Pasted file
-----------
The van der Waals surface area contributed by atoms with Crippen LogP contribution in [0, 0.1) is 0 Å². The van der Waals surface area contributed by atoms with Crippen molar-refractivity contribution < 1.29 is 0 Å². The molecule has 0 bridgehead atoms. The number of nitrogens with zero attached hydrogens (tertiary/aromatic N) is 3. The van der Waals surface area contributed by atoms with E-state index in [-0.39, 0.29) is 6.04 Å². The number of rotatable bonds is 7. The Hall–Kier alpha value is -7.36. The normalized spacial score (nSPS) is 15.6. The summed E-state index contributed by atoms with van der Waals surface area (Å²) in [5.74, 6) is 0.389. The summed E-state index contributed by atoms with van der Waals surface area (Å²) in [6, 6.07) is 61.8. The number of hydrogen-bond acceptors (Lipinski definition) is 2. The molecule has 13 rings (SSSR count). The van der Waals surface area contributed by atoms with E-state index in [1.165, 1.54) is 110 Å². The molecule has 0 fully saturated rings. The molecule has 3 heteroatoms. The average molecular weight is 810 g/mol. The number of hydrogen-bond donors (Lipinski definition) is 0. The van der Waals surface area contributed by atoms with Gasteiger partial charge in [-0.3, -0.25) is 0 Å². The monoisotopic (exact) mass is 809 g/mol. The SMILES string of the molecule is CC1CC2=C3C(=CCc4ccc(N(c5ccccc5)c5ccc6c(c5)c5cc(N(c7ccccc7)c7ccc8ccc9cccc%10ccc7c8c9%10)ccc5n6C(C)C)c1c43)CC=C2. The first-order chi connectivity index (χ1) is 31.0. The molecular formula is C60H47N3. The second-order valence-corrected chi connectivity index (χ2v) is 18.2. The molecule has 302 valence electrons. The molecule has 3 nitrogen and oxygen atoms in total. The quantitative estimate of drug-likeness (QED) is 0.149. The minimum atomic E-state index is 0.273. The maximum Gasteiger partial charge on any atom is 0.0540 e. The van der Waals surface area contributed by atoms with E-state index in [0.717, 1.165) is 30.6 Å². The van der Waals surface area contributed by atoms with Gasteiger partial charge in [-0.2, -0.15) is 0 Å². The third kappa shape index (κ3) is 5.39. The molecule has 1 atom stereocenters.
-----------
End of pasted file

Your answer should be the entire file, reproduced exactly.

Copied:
The van der Waals surface area contributed by atoms with Crippen LogP contribution in [0, 0.1) is 0 Å². The van der Waals surface area contributed by atoms with Crippen molar-refractivity contribution < 1.29 is 0 Å². The molecule has 0 bridgehead atoms. The number of nitrogens with zero attached hydrogens (tertiary/aromatic N) is 3. The van der Waals surface area contributed by atoms with E-state index in [-0.39, 0.29) is 6.04 Å². The number of rotatable bonds is 7. The Hall–Kier alpha value is -7.36. The normalized spacial score (nSPS) is 15.6. The summed E-state index contributed by atoms with van der Waals surface area (Å²) in [5.74, 6) is 0.389. The summed E-state index contributed by atoms with van der Waals surface area (Å²) in [6, 6.07) is 61.8. The number of hydrogen-bond acceptors (Lipinski definition) is 2. The molecule has 13 rings (SSSR count). The van der Waals surface area contributed by atoms with E-state index in [1.165, 1.54) is 110 Å². The molecule has 0 fully saturated rings. The molecule has 3 heteroatoms. The average molecular weight is 810 g/mol. The number of hydrogen-bond donors (Lipinski definition) is 0. The van der Waals surface area contributed by atoms with Gasteiger partial charge in [-0.3, -0.25) is 0 Å². The monoisotopic (exact) mass is 809 g/mol. The SMILES string of the molecule is CC1CC2=C3C(=CCc4ccc(N(c5ccccc5)c5ccc6c(c5)c5cc(N(c7ccccc7)c7ccc8ccc9cccc%10ccc7c8c9%10)ccc5n6C(C)C)c1c43)CC=C2. The first-order chi connectivity index (χ1) is 31.0. The molecular formula is C60H47N3. The second-order valence-corrected chi connectivity index (χ2v) is 18.2. The molecule has 302 valence electrons. The molecule has 3 nitrogen and oxygen atoms in total. The quantitative estimate of drug-likeness (QED) is 0.149. The minimum atomic E-state index is 0.273. The maximum Gasteiger partial charge on any atom is 0.0540 e. The van der Waals surface area contributed by atoms with E-state index in [0.717, 1.165) is 30.6 Å². The van der Waals surface area contributed by atoms with Gasteiger partial charge in [-0.2, -0.15) is 0 Å². The third kappa shape index (κ3) is 5.39. The molecule has 1 atom stereocenters.